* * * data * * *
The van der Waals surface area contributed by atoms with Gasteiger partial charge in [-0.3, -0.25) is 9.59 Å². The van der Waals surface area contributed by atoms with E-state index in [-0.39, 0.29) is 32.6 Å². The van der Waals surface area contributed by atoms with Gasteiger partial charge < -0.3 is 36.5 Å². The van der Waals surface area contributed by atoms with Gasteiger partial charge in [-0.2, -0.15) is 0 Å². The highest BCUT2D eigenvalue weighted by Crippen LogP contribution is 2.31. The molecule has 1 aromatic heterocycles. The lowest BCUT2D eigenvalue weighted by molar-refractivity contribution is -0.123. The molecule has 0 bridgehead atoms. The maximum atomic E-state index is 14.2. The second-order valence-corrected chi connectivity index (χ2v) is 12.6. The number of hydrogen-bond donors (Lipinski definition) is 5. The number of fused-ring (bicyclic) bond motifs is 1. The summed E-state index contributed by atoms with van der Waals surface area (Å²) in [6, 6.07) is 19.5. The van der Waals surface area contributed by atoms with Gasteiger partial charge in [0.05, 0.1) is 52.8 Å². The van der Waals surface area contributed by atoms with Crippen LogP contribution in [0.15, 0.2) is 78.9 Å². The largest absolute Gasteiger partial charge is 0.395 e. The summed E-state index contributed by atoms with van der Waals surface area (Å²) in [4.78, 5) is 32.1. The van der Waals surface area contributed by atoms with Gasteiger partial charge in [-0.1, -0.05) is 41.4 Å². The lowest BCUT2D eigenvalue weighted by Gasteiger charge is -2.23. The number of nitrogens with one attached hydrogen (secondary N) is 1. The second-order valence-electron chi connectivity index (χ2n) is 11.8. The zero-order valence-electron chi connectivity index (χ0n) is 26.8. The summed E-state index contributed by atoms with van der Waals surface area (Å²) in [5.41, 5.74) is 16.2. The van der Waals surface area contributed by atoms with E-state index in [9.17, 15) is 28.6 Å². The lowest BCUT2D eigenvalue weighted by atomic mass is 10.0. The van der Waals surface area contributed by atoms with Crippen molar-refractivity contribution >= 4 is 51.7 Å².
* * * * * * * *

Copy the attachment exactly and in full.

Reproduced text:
The van der Waals surface area contributed by atoms with Gasteiger partial charge in [-0.3, -0.25) is 9.59 Å². The van der Waals surface area contributed by atoms with E-state index in [-0.39, 0.29) is 32.6 Å². The van der Waals surface area contributed by atoms with Gasteiger partial charge < -0.3 is 36.5 Å². The van der Waals surface area contributed by atoms with Gasteiger partial charge in [-0.2, -0.15) is 0 Å². The highest BCUT2D eigenvalue weighted by Crippen LogP contribution is 2.31. The molecule has 1 aromatic heterocycles. The lowest BCUT2D eigenvalue weighted by molar-refractivity contribution is -0.123. The molecule has 0 bridgehead atoms. The maximum atomic E-state index is 14.2. The second-order valence-corrected chi connectivity index (χ2v) is 12.6. The number of hydrogen-bond donors (Lipinski definition) is 5. The number of fused-ring (bicyclic) bond motifs is 1. The summed E-state index contributed by atoms with van der Waals surface area (Å²) in [6, 6.07) is 19.5. The van der Waals surface area contributed by atoms with Gasteiger partial charge in [0.05, 0.1) is 52.8 Å². The van der Waals surface area contributed by atoms with Crippen LogP contribution in [0.15, 0.2) is 78.9 Å². The largest absolute Gasteiger partial charge is 0.395 e. The summed E-state index contributed by atoms with van der Waals surface area (Å²) in [4.78, 5) is 32.1. The van der Waals surface area contributed by atoms with Gasteiger partial charge in [-0.1, -0.05) is 41.4 Å². The lowest BCUT2D eigenvalue weighted by Gasteiger charge is -2.23. The number of nitrogens with one attached hydrogen (secondary N) is 1. The second-order valence-electron chi connectivity index (χ2n) is 11.8. The zero-order valence-electron chi connectivity index (χ0n) is 26.8. The summed E-state index contributed by atoms with van der Waals surface area (Å²) in [5.41, 5.74) is 16.2. The van der Waals surface area contributed by atoms with E-state index in [9.17, 15) is 28.6 Å². The lowest BCUT2D eigenvalue weighted by atomic mass is 10.0. The van der Waals surface area contributed by atoms with Crippen molar-refractivity contribution >= 4 is 51.7 Å².